Discussion in 'General Parenting' started by mom23gsfg, Jan 10, 2008.

  1. mom23gsfg

    mom23gsfg New Member

    ive posted before on questions that ive asked my son's docs before that have only been dismissed lately.....

    we finally got him scheduled for nero testing at the end of this month(i was told by his other docs that it could take up to 4 months to get him in ...his reg doctor is a miracle worker got him right in)
    but my other qeustion is this:when you try to hug him or touch him he shies away from you ....and when you try to give him a compliment or try to do something nice for him he behaves like he thinks you are trying to hurt or harm him or trying to make fun of him.also he usually wants to play by himself,this has been an on going issue so i know its not just typical teen.

    when he was first diagnosed as adhd by his reg doctor she said that this was an issue with some children with adhd....ive also read that in the books she gave me.
    but now the doctor said it is not adhd it is ODD,mood this a symptom of either of these or something else?

    i know this is
  2. LittleDudesMom

    LittleDudesMom Well-Known Member Staff Member


    it's really hard to say. All kids are unique and different. Some of those things you talk about could just be his individual personality traits.

    Make sure you are making a list of questions for the doctor, and list some examples of the above. Hopefully you will get some answers.

  3. TerryJ2

    TerryJ2 Well-Known Member

    Gosh, I don't know. The testing may help with-that.

    I don't know if this is the same but it may be ... My son was weird about accepting compliments, too. Of course, he was younger, but at any rate, I said something like "Good job!" and he stomped off and slammed his door.

    I followed him and asked him what was going on, and luckily, he was able to verbalize it. He said I sounded like I was being sarcastic (I can be!) and was making fun of him. husband was standing there and he said, "No, mom was serious. I saw it too (don't recall what "it" was now) and you did a good job."

    "Well, it just makes me feel bad."

    I told him I was sorry if I ever said something sarcastic like, "Good job, feeding the dogs and leaving a trail of dog food across the floor all the way to China," and that I would pay more attention to my words and attitude, and that this time I was truly not sarcastic and I really meant he had done a good job.

    Very soon after, something happened again where I complimented him, and I could see him start to turn away. I immediately reminded him that I was being serious and I meant it, and I repeated it and had him nod, in a sort of role-play, and I touched his shoulders and asked him if he understood. He wasn't happy but accepted it, with-the caveat that I was saying it too loudly (apparently my emphasis was too dramatic and it alarmed him).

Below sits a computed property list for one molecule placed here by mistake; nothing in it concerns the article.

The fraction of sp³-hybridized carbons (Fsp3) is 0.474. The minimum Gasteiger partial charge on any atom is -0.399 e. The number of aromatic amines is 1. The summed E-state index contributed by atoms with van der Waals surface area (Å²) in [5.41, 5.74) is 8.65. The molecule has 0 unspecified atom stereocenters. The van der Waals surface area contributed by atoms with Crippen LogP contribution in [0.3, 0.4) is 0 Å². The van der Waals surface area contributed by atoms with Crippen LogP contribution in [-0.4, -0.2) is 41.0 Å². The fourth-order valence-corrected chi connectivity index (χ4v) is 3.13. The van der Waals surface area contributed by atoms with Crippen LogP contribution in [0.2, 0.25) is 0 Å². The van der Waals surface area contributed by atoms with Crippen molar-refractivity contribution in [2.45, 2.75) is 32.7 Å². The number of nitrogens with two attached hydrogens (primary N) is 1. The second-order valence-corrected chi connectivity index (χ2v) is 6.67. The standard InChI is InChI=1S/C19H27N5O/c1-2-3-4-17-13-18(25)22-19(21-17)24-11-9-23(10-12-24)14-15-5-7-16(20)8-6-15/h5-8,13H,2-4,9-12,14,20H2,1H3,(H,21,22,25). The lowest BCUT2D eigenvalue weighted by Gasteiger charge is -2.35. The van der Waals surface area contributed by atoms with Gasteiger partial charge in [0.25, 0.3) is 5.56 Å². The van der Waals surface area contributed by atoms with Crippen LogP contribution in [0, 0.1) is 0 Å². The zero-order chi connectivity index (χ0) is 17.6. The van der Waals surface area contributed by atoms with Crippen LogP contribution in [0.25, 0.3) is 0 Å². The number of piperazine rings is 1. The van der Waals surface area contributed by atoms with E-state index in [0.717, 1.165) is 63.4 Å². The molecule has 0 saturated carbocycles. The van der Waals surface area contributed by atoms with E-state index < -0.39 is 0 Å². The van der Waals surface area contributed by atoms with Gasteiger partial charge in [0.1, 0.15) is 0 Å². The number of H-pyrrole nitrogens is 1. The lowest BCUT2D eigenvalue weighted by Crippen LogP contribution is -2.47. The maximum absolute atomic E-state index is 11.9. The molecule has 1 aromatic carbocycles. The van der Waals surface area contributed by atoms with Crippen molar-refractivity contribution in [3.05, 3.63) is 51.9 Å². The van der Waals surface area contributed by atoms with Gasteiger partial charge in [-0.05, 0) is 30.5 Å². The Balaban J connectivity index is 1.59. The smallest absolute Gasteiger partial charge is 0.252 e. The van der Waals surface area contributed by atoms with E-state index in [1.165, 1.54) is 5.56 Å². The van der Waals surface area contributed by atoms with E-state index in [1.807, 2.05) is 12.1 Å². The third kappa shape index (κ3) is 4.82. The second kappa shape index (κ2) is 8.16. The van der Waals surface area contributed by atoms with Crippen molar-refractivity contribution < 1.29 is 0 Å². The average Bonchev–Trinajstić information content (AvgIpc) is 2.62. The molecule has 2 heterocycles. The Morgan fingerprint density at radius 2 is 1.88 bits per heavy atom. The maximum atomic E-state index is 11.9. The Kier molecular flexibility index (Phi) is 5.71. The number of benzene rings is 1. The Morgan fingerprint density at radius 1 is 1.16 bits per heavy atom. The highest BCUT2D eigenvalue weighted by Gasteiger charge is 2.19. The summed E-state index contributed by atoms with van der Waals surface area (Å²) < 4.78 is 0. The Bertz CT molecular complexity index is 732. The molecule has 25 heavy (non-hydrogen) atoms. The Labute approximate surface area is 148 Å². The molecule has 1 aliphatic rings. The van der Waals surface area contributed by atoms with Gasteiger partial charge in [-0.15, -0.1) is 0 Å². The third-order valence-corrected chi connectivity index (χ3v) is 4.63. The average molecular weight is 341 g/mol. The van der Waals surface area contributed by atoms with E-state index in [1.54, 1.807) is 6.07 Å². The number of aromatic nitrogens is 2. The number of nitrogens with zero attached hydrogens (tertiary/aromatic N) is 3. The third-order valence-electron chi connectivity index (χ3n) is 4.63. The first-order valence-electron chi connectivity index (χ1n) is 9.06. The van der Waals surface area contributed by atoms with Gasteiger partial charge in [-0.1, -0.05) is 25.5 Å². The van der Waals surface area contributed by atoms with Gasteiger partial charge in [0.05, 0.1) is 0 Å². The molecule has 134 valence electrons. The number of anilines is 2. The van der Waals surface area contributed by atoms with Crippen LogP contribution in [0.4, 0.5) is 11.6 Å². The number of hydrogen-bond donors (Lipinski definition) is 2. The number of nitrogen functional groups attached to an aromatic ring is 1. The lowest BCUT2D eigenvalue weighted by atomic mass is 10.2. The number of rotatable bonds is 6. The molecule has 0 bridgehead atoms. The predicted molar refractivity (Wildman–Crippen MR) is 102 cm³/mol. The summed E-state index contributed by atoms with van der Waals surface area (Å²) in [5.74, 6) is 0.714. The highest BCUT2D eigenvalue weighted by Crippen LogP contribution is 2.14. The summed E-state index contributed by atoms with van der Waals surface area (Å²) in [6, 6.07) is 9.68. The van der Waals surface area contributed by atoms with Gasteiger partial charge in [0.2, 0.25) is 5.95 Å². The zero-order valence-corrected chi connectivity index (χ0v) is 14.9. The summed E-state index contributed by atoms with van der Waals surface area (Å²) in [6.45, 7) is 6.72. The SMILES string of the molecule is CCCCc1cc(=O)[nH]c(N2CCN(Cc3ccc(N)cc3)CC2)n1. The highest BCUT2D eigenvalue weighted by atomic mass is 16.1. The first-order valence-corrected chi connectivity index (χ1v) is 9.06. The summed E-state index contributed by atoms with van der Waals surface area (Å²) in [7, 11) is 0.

After a few more times, he was fine, until I was sarcastic again ... in the car ... and I was quick to point out that I was kidding and I had hoped I hadn't hurt his feelings. He said, "I KNOW THAT, Mom! I can tell the difference now!"


    Anyway, sometimes you have to literally teach these kids intonations and sarcasm and enthusiasm and he's mixing them all up?
  4. SomewhereOutThere

    SomewhereOutThere Well-Known Member

    I don't know about the other stuff, but not wanting to be hugged or touched is typical of Autism Spectrum Disorders (ASD). I don't believe THAT has anything to do with bipolar.
    Are you seeing a neuropsychologist or Neurologist. Big difference! It took me almost a year to get my son in. There was THAT long a waiting list.
  5. nvts

    nvts Active Member

    Since I don't know much about bipolar or mood disorder, I was thinking along the Autism Spectrum Disorders (ASD) road as well. My boys both are Aspies and one will hug incessantly, but the other can shy away. My neighbors son has stuff from all over the spectrum and he HATES being hugged.

    Compliments may/or may not result in difficult child 1 getting all "persnickety".

    Make sure that you mention this to the doctor during the neuropsychologist. Also, try and watch him to see how his eye contact is with other people. Quite often this can give you some insight about spectrum possibilities!

    Let us know how the neuropsychologist goes!

  6. lynnp

    lynnp New Member

    My son doesn't necessarily like to be hugged at all. I have to kiss him on the shoulder when he leaves for school. He also hates compliments. I do it anyway because I always hope it sinks in but his response is ALWAYS "no" or "that's not true" or he turns it into something bad he "really" did. Drives me nuts! I think it's just his persnickity personality!